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    Okay, well I just started seeing the family's trusted chiropractor this past week, but, although it's too early to judge, it seems like adjustments have done little to nothing for my symptoms. They have loosened up my shoulders and upper back noticeably, though, making them feel more comfortable (although they seem to have stiffened up again within days). The more noteworthy thing, though, is that I had neck x-rays earlier today and looked at them with the chiropractor, but it looks like my atlas and axis are completely normal and the only visible abnormality was that my C3 and C4 vertebrae didn't have the proper curvature, so my neck was actually a little too straight. The strange thing, though, is that the symptoms that seem to be associated with the C3 and C4 vertebrae really don't seem to fit my symptoms especially well overall, so I'm not really sure how to take all this.

    Oddly enough, though, while gathering information online (initially about atlas subluxation), I stumbled upon the term vasovagal syncope. Knowing that at least part of my dizziness is probably presyncope (though I have never had actual fainting or syncope since I was very young) and that the vagus nerve both passes directly in front of the atlas and seemed to potentially have some relation to my symptoms, at least, I decided to look up the term. Apart from the lack of actual fainting, I was surprised to discover that the symptoms of vasovagal syncope (or perhaps some other form of syncope or the vasovagal response?) seemed to fit many of my most noticeable symptoms almost perfectly. Unlike migraines, I seem to have almost all of the common symptoms listed other than nausea and "tunnel vision." At this point, I'm not sure if I should see a cardiologist or not. On the one hand, my blood tests were normal, as were my blood pressure and pulse when taken numerous times at doctors' appointments, so there are no other indicators of some cardiovascular problem, but I haven't had any other cardiovascular tests done, either.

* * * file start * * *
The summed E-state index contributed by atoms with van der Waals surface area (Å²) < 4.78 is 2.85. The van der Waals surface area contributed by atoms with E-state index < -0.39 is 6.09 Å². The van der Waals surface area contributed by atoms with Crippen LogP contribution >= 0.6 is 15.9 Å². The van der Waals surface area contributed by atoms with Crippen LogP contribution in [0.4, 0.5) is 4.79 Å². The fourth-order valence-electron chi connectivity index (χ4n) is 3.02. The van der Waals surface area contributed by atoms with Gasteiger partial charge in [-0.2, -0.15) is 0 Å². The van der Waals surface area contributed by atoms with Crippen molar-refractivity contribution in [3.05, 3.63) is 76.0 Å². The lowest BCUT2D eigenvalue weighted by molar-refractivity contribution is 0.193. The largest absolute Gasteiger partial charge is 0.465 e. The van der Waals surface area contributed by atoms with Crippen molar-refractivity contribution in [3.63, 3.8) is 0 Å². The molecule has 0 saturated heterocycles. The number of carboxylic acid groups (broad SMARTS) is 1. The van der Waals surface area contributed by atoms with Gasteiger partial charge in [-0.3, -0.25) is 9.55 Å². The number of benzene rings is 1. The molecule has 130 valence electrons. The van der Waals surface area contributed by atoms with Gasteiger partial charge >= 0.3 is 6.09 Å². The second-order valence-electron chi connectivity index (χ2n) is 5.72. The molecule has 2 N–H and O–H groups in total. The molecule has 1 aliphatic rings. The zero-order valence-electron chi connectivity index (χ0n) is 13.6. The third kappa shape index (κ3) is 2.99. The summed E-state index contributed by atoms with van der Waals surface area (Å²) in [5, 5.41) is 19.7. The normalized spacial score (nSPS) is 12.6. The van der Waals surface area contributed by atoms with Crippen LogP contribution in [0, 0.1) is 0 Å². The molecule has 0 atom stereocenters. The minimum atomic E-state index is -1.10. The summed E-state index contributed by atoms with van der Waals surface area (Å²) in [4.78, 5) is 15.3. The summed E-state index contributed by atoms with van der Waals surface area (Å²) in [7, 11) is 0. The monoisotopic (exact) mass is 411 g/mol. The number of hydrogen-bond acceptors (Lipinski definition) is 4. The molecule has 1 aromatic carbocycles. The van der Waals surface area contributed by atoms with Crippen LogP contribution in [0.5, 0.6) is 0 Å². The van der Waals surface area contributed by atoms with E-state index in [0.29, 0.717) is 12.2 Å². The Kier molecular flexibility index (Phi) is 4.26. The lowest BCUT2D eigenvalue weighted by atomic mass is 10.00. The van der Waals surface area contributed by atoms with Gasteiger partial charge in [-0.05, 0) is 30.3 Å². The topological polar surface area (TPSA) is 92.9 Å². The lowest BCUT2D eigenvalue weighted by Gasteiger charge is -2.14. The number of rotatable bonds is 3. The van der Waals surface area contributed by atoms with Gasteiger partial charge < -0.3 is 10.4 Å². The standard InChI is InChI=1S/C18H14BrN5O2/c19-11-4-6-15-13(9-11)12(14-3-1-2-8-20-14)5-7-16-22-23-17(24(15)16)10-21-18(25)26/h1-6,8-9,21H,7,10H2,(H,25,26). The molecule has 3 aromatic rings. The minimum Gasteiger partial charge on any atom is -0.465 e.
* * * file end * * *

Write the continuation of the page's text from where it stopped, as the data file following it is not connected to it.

The other thing that puzzles me is that, if my symptoms are indeed chronic vasovagal presyncope, what could be causing it all? Is there some particular reason it has never resulted in actual fainting or is it either luck or the fact that I've stopped and rested before it became that severe? There are a few possible contributors, such as dehydration, hot or stuffy environments, gastrointestinal issues, and so on, but I have a hard time believing that any of them can explain my having at least certain symptoms chronically for over a year.